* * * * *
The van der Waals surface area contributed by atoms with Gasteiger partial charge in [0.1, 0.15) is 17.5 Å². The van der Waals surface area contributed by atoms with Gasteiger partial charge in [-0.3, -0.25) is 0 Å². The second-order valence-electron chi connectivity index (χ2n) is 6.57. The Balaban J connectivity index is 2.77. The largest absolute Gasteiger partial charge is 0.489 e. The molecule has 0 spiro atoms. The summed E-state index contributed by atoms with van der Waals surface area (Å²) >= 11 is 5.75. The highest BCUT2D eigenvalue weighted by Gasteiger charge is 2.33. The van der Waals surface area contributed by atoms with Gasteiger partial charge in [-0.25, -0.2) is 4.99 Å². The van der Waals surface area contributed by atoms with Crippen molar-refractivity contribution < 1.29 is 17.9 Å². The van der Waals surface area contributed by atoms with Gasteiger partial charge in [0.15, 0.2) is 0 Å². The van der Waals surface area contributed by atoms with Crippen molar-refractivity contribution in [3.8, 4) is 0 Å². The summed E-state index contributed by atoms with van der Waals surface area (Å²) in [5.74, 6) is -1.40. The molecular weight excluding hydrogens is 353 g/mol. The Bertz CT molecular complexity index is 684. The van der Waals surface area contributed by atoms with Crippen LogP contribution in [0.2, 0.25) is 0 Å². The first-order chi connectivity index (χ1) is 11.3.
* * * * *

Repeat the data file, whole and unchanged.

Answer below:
The van der Waals surface area contributed by atoms with Gasteiger partial charge in [0.1, 0.15) is 17.5 Å². The van der Waals surface area contributed by atoms with Gasteiger partial charge in [-0.3, -0.25) is 0 Å². The second-order valence-electron chi connectivity index (χ2n) is 6.57. The Balaban J connectivity index is 2.77. The largest absolute Gasteiger partial charge is 0.489 e. The molecule has 0 spiro atoms. The summed E-state index contributed by atoms with van der Waals surface area (Å²) >= 11 is 5.75. The highest BCUT2D eigenvalue weighted by Gasteiger charge is 2.33. The van der Waals surface area contributed by atoms with Gasteiger partial charge in [-0.25, -0.2) is 4.99 Å². The van der Waals surface area contributed by atoms with Crippen molar-refractivity contribution < 1.29 is 17.9 Å². The van der Waals surface area contributed by atoms with Gasteiger partial charge in [0.15, 0.2) is 0 Å². The van der Waals surface area contributed by atoms with Crippen molar-refractivity contribution in [3.8, 4) is 0 Å². The summed E-state index contributed by atoms with van der Waals surface area (Å²) in [5.74, 6) is -1.40. The molecular weight excluding hydrogens is 353 g/mol. The Bertz CT molecular complexity index is 684. The van der Waals surface area contributed by atoms with Crippen LogP contribution in [0.2, 0.25) is 0 Å². The first-order chi connectivity index (χ1) is 11.3.